The Justice Ministry in mid-December made public an outline of a bill to set up a human rights protection committee. In 2002, the Liberal Democratic Party government submitted an earlier version to the Diet, but it was eventually quashed mainly because it contained a clause to control mass media concerning the human rights of people who become subject to their coverage. Informed discussions should be held on the new version to determine whether the proposed committee would be effective in safeguarding human rights while upholding democratic principles and avoiding excessive use of coercive power. The government is likely to submit the bill during the regular Diet session that begins Tuesday.
The United Nations committee on the operations of the International Covenant on Human Rights in 1998 called on Japan to establish an organization to protect people against discrimination, abuse and other human rights violations. Under the Justice Ministry’s outline, a human rights protection committee will be established as an external organ of the ministry, with the status of a state committee independent of the government. The appointment of its head and members must be approved by the Diet.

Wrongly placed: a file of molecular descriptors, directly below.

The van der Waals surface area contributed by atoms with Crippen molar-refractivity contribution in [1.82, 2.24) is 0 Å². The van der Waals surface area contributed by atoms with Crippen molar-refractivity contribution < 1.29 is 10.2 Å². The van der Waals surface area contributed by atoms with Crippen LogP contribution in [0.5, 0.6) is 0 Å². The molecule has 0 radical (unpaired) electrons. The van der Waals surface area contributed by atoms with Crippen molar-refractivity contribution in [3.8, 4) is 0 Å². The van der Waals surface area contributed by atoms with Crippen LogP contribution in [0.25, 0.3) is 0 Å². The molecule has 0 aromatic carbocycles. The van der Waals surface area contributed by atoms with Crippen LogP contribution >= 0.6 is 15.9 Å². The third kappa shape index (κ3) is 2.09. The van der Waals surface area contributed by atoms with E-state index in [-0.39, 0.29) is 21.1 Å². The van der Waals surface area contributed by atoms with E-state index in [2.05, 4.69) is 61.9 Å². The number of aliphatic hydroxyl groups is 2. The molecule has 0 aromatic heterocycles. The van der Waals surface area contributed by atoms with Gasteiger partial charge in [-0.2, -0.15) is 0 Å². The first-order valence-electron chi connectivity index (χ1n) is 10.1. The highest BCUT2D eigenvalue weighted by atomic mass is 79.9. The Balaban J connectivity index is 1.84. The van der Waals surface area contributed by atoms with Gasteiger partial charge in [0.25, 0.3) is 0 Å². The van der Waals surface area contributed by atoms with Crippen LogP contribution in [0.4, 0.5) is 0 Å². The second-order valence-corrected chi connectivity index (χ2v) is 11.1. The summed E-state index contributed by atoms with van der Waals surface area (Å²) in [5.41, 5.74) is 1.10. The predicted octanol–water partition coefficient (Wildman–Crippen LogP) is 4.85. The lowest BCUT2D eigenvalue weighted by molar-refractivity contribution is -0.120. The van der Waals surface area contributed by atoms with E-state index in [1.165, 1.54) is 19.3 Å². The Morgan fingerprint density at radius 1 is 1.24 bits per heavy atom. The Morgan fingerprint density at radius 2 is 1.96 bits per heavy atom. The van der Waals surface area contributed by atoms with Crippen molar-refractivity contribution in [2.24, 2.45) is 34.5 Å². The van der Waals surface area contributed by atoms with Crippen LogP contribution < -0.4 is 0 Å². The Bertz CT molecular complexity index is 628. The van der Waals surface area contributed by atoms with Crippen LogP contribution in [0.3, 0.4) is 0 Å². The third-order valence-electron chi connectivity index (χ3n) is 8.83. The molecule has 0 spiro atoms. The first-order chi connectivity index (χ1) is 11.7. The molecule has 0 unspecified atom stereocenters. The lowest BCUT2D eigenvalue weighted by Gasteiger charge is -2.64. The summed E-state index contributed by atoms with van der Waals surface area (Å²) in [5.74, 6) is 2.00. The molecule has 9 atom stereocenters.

Even though it will be an independent committee, its status as an external organ of the Justice Ministry can cause problems. Utmost care must be taken to insulate the planned committee against influences exercised by public prosecutors, who are under the jurisdiction of the ministry, and high-ranking ministry officials.
A Democratic Party of Japan team decided to make the committee an external organ of the Justice Ministry because it will be able to use organizational resources of the ministry’s Human Rights Bureau and civil rights commissioners, who are under the jurisdiction of the ministry. Investigation into human rights violations will be carried out on a voluntary basis. If people who become the subject of investigation decline to cooperate, they will not be punished.
If the committee decides that human rights have been violated, though, it can carry out mediation or file an accusation against those who have infringed on human rights. It can make public the names of public servants or government organizations that fail to stop rights violations. Discussions must be held on whether it is appropriate not to force public servants to cooperate with the committee’s investigation.